Formula 1's Other Black Weekend
The 1981 Belgian Grand Prix is not often remembered in the conversation over deadly Grands Prix, but it's one of the most important.
The following is an excerpt from my upcoming "Au2biomelli", detailing the life and career of Bruno Giacomelli:
Zolder was a disastrous weekend. In Friday practice, an Osella mechanic, Giovanni Amadeo, fell off of the pit wall and into the very narrow pit lane. Sadly, he was struck by Reutemann’s Williams and suffered a skull fracture. He would, tragically, succumb to his injuries on the Monday after the race. In terms of qualifying results, trivial in comparison, Bruno was 17th, a quarter of a second faster than Mario in 18th. The big surprise was that Arnoux in the Renault, who had won two races the previous year, failed to qualify after engine problems meant he missed the only dry practice session. He was so angry that, upon leaving the circuit, he wound up in a Belgian jail. The road leading out of the circuit was blocked with fans, so the Frenchman had decided to take to the opposite side of the road to skip ahead in the queue. A car behind flashed his lights and followed him, before the man driving it got out and jumped on the bonnet of Arnoux’s Renault 5. He shouted at him to get off the car, and when he didn’t, he just started driving, leaving the man to hang on to his windscreen wipers. For three miles. At 40mph. A few hours later some policemen turned up at the hotel. It turned out that the man had been a traffic attendant and, obviously, he’d phoned the police. Prost saw them coming and told Arnoux to hide. The officers came across Lafitte first, and asked him if he was Arnoux. He replied that, no, he was Jacques Lafitte, because he was Jacques Lafitte, but Prost had other ideas. He walked over to them and said, “Go on Rene, don’t be stupid, they’ve got you” and the Ligier driver was swiftly frogmarched out. As if there wasn’t un oeuf egg on their faces already, they returned minutes later and searched the hotel for the real Arnoux, who would spend several hours in jail before Renault negotiated his release.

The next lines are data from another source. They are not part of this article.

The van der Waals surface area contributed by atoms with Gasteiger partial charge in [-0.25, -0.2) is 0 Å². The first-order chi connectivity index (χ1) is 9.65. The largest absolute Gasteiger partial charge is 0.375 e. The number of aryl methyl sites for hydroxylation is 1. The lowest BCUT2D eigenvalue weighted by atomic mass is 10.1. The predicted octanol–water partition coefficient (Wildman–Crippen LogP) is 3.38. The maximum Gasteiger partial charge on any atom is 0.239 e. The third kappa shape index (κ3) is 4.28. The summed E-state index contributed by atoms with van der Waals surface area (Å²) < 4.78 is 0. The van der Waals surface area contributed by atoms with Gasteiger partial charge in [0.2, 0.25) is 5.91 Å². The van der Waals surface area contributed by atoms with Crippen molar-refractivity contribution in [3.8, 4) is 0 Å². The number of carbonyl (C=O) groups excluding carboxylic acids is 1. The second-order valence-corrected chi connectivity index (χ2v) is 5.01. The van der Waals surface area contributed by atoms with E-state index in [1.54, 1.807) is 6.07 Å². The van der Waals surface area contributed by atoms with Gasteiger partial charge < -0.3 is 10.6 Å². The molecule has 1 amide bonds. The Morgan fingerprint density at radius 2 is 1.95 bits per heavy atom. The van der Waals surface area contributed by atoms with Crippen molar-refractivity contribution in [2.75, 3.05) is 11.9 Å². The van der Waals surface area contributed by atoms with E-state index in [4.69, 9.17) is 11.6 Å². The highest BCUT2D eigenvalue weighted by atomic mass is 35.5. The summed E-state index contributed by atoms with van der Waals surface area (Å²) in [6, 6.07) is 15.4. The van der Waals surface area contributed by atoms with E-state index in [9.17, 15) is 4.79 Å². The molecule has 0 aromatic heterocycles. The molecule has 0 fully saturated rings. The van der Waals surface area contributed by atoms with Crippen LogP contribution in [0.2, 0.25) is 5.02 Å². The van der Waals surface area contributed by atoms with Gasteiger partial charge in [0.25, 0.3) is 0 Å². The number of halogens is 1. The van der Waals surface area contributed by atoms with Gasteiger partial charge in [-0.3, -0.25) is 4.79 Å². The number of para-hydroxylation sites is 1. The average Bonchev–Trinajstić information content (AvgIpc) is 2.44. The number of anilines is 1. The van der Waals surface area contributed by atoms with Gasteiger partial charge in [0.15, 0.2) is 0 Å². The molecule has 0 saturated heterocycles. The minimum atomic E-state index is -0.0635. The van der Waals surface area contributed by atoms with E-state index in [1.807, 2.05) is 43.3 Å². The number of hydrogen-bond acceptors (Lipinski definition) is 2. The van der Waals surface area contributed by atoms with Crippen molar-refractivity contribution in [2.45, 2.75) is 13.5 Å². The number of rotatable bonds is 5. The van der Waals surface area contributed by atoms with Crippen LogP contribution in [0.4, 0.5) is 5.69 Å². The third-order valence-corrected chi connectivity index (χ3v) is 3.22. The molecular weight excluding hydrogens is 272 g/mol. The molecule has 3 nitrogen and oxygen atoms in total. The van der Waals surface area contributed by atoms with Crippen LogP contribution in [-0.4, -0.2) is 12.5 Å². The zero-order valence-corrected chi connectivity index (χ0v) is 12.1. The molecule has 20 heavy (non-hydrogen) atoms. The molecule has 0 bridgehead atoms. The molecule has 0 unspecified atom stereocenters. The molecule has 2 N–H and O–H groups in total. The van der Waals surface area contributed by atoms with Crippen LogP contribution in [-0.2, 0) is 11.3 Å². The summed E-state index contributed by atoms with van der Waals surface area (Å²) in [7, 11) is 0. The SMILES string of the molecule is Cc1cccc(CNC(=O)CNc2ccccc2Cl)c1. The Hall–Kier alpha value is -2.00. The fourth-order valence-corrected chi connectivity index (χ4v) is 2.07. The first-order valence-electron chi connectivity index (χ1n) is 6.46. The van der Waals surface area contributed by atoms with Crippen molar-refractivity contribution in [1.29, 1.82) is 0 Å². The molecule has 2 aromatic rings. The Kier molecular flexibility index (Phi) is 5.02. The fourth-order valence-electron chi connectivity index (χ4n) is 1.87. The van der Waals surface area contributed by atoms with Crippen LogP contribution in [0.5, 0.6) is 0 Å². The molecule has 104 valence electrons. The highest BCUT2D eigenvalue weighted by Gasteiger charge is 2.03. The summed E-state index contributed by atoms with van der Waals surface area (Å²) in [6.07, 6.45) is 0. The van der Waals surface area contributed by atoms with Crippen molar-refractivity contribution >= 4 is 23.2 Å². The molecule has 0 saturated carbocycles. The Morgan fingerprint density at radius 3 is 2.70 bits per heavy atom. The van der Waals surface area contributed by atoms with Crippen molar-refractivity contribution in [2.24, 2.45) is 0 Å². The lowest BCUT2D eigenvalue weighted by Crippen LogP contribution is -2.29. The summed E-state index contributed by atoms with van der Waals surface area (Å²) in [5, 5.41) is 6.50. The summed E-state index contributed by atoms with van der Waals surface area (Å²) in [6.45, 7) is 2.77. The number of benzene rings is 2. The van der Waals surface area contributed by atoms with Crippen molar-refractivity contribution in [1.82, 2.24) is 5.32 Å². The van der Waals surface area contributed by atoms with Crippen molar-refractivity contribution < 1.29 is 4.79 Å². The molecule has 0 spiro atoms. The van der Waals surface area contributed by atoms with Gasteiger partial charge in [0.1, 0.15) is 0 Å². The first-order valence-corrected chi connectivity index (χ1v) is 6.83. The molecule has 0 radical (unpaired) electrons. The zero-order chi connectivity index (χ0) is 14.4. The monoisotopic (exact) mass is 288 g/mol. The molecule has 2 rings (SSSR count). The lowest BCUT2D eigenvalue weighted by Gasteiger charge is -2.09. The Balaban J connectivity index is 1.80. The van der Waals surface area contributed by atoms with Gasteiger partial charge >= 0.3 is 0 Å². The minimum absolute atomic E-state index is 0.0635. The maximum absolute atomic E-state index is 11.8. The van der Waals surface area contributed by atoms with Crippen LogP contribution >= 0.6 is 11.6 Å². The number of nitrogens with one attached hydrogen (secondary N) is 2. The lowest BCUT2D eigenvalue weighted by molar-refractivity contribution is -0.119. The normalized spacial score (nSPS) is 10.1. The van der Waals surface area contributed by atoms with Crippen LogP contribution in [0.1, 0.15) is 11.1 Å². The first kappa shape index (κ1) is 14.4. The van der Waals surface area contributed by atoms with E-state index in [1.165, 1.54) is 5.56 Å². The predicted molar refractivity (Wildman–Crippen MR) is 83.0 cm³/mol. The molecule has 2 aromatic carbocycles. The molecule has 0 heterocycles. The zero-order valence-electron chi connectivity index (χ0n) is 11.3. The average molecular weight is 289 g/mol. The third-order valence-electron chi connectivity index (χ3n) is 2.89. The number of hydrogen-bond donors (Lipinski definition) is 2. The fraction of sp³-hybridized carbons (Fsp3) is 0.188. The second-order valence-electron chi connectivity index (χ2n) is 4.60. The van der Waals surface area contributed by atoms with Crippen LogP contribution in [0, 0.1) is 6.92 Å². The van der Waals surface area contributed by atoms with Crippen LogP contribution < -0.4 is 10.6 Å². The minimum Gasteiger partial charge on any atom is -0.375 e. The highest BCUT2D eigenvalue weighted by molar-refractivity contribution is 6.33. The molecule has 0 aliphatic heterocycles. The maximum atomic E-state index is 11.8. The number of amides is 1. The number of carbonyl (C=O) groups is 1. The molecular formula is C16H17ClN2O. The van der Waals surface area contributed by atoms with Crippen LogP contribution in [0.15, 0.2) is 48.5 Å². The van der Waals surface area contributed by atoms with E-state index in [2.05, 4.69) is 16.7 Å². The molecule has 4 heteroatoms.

Come Sunday there was some industrial action to be had! Mechanics, angry that one of their own had been severely injured, left their cars unattended in order to delay the start of the race. They also held a minute’s silence for Giovanni. Drivers from FISA-aligned teams, such as Alfa Romeo, joined them at the front of the grid in protest of the organiser’s refusal to reduce the number of cars able to qualify down from 30 to 26 in light of the narrow pitlane. Despite the fact that there were still drivers and mechanics standing at the front of the grid, the order to start the parade lap was given. However, due to the fact that some cars were unattended on the grid, the order in which they were sent of was very chaotic and in no way represented the actual grid. This meant that when they got back around, the grid could not properly form up with many drivers then expecting a second parade lap to set the grid correctly. And then sheer chaos unfolded. Despite the fact everyone had had to wait while the polesitter, Piquet, was sent around a second time because he’d missed his grid slot, then had to weave his way through the grid, and THEN be pushed backwards into his grid slot by marshals when he overshot a second time, the organisers wanted the race started. But that long wait had meant that Patrese’s Arrows had overheated and stalled, so their Chief Mechanic, Dave Luckett, jumped over the wall to restart it. As he knelt down at the back of Patrese’s car, the red lights went out and the field was away. Siegfried Stohr, in the other Arrows, dodged the wrong side of the bottleneck and went straight into the back of Patrese’s car, crushing Luckett betwixt them. Stohr jumped from his car, completely mortified and in obvious anguish, while marshals rolled the cars apart to reveal Luckett in a crumpled heap and a pool of blood but, miraculously, still alive. He was stuffed into the back of a Renault 18 and driven away. The British mechanic broke both legs, his ribcage, and one arm as well as losing the tip of his little finger on his left hand and suffering facial lacerations but made a full recovery and went on to work for Simtek. While all of this was happening, the drivers continued racing. When they came around to the start line again, marshals, without the authority to stop the race, waved down the drivers in an attempt to get them to stop. The drivers, confused by the lack of red flags, waved back. The third time round, sense finally prevailed – Pironi stopped his car at the front of the grid, forcing everyone behind to stop too. What had unfolded was horrific. Nigel Mansell had seen it all unfold in front of him. He said in his autobiography that he believed Luckett was dead, and that his legs went completely numb when the drivers stopped the race. He cried inside his helmet, wondering the point of the whole sorry event.